Under the Radar

The Korean Take on Incheon: 'Operation Chromite'

Battle for Incheon: Operation Chromite is a South Korean movie about a covert operation to infiltrate North Korean headquarters and acquire the intelligence that made the 1950 Incheon invasion one of General Douglas MacArthur's great military successes. The movie is out now on Blu-ray, DVD and Digital HD.


Liam Neeson stars a General MacArthur. He stays at headquarters growls and declaims a lot while he fiddles with his corncob pipe. It's the least interesting thing about the movie.

The heart of the film is the South Korean unit that goes behind enemy lines. Led by Navy Lieutenant Jang Hak-soo (played by Lee Jung-jae), the “X-Ray” intelligence unit finds a tough opponent in North Korean commander Lim Gye-jin (played by Lee Bum-soo). In classic Asian action picture style, Jang Hak-soo and Llim Gye-jin stare each other down and each is forced to wonder if his enemy is really so different before they get down to the business of taking each other out.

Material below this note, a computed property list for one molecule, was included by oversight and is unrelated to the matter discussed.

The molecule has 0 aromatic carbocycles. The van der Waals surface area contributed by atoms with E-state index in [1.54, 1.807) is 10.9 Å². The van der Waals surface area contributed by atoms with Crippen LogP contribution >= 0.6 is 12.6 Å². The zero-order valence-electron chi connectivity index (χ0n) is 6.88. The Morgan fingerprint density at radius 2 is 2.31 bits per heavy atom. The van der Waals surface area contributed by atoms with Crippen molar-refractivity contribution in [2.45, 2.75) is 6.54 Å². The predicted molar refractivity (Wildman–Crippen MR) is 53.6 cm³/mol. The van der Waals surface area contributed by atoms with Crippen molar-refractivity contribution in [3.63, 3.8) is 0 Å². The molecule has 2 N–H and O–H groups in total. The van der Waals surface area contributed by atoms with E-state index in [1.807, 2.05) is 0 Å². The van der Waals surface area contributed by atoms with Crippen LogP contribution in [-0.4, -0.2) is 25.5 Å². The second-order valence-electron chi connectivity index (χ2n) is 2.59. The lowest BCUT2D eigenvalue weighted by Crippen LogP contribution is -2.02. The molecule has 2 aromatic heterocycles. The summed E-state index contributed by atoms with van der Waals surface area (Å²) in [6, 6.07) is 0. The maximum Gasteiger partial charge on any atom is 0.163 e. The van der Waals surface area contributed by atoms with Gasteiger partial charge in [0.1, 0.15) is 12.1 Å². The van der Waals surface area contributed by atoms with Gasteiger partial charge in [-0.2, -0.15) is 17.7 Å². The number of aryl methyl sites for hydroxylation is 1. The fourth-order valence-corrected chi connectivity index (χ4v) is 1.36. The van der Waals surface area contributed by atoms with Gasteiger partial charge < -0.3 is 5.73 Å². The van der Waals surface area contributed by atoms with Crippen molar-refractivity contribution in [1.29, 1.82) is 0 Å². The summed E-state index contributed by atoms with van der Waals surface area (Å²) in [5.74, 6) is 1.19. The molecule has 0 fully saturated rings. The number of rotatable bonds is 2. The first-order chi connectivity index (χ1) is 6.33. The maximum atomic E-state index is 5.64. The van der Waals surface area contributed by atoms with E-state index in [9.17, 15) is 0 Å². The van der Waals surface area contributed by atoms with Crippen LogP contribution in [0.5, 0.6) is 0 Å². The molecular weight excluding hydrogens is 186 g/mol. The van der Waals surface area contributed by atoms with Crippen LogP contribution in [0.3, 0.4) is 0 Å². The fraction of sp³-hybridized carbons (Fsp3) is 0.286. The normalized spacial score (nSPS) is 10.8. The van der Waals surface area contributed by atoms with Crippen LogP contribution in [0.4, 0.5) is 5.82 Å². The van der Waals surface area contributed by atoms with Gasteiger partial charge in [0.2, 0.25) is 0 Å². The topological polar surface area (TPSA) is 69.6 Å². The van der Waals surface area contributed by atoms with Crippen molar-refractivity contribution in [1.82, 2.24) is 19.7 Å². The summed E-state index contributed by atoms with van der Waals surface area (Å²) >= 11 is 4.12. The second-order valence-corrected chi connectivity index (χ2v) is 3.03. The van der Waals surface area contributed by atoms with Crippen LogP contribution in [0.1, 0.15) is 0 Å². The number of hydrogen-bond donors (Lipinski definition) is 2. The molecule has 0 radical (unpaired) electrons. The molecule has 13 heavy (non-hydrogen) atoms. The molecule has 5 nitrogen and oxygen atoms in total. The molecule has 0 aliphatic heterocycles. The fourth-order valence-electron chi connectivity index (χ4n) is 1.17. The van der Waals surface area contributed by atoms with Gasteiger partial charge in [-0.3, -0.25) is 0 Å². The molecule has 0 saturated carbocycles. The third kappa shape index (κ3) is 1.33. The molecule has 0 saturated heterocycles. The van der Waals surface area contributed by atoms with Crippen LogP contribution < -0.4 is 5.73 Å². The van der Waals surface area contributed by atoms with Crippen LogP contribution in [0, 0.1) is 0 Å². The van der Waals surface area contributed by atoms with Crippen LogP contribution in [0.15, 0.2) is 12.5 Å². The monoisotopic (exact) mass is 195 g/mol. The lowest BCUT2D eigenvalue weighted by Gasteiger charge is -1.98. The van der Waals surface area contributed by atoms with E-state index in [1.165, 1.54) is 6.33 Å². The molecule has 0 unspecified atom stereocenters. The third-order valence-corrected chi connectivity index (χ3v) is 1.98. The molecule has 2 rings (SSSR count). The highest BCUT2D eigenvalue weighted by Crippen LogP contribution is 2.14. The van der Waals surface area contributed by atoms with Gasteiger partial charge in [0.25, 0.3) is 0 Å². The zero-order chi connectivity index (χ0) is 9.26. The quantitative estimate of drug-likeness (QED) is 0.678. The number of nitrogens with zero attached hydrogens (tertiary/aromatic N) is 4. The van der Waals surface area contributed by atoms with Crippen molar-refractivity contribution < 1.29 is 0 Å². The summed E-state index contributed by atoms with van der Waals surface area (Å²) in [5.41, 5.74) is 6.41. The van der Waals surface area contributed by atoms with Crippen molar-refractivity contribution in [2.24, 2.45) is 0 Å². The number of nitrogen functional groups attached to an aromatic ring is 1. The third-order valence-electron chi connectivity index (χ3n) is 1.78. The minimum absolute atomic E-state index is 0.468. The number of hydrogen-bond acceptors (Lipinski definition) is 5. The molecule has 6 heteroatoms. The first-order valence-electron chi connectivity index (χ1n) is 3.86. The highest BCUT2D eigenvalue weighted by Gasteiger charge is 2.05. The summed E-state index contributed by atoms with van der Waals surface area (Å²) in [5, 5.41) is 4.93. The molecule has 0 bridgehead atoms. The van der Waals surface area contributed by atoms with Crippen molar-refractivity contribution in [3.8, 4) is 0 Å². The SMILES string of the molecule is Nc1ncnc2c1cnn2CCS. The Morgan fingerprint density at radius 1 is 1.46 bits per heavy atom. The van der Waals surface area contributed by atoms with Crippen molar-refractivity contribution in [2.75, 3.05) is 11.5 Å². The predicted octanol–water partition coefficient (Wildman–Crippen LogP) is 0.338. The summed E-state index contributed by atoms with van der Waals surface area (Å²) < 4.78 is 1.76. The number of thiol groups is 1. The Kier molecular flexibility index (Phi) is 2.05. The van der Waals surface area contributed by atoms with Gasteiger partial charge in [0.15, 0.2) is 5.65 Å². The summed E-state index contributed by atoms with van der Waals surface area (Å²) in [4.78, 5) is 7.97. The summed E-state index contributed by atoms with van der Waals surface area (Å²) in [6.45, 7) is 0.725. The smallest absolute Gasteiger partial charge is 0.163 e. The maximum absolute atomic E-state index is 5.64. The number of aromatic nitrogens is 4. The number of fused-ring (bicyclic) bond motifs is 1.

Since everyone knows that the mission ultimately succeeded, the movie becomes a question of who will survive. It's shot in a heavily processed video game style that both gives a surreal quality and hides budget limitations.

The film is dubbed in English but it's really much better if you can watch it in Korean with subtitles (Neeson's headquarters scenes are in English either way.)

Like the Russian production Stalingrad that came out in 2014, it's interesting and useful to see how the other countries involved portray the wars we've fought. This is South Korea's version of a big, mainstream popcorn movie about the Korean War and, for that reason, it's worth a look.



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